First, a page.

TO THE HEIGHTS, AND DEPTHS AND BREATH

J.P.’s father had given up the ghost. Or at least his body did. His heart carried on the struggle.

John Panella, Sr. had battled liver cancer for the last four months, relinquishing fourteen of the months he had been allotted. But he had lapsed in and out of consciousness, flirting with coma for the past three days.

Here lay a man who had been the pinnacle of who J.P. wanted to be. He wondered how a man of such lofty stature could fall so far, so quickly. Sedated now, morphine became his extreme solution in heavy doses.

“To make him comfortable” the nurse offered.

“To render him unreachable” John Jr. thought.

As so he sat at his father’s right side; his sister on the left. They took turns talking to the man who had given them every bit of life he could.

“I love you, Daddy!” his sister Louise whispered to her un-hearing father.

John smiled at the sentiment. But the reality hit him sharply. He couldn’t remember the last time he and his father had exchanged such words. It just wasn’t the way the men in his family handled things, he thought. He surely knows, J.P. thought.

Hours spent clamped to their father’s bony hands, black with necrosis and faintly gripping back. Breathing was a chore he had no energy to undertake, but it kept insinuating itself into his routine. The elder John gagged and gurgled. His children thought it was his last gasp. They held their own breath as well. But his chest fell and rose again. Still erratic, but still expelled.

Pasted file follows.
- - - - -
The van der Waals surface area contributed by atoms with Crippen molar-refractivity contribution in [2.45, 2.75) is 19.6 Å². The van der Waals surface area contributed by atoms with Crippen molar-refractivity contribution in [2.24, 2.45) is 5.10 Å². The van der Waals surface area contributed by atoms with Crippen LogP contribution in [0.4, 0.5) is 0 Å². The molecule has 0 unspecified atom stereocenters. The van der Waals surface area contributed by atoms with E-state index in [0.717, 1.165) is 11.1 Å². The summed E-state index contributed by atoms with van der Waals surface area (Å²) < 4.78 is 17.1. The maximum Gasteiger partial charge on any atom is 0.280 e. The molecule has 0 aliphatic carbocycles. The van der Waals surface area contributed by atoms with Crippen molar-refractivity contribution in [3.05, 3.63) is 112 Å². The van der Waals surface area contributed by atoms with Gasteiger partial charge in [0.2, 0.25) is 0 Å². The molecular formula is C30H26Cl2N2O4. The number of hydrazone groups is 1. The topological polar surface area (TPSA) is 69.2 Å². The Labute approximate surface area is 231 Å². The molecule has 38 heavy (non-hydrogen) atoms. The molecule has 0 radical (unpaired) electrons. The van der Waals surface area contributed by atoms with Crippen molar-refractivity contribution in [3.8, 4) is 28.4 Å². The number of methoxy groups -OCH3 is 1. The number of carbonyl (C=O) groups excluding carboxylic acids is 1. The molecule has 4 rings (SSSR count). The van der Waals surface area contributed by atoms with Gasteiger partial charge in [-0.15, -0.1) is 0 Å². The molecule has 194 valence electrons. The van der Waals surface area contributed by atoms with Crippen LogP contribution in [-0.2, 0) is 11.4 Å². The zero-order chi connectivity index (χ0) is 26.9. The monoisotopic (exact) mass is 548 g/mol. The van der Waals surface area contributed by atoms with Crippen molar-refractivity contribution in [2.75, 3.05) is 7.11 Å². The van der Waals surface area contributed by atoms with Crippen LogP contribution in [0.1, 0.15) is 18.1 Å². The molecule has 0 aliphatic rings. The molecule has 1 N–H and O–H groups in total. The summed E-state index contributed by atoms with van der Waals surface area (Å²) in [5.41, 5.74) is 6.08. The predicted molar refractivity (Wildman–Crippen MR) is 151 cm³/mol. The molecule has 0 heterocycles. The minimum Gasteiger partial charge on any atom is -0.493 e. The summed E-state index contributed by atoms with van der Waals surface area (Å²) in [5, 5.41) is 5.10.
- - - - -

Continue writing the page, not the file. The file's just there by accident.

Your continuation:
John Panella, Sr.’s face was ashen and his eyes occupied deep depressions in his skull. His lips were turning blue and his hands were cold and still. His eyes flashed momentarily and a slight smile graced his face. His chest rose one last time ending in a long drawn-out exhalation. His last breath.

J.P. noticed that death felt the same as life did mere moments ago. His father’s battle was over. He needed not fight any longer. Now John Jr. and his sister could breathe easier.

The young man leaned close to his father’s right ear to whisper what had always remained unsaid.

 

Copyright © Walter J. Wojtanik – 2012

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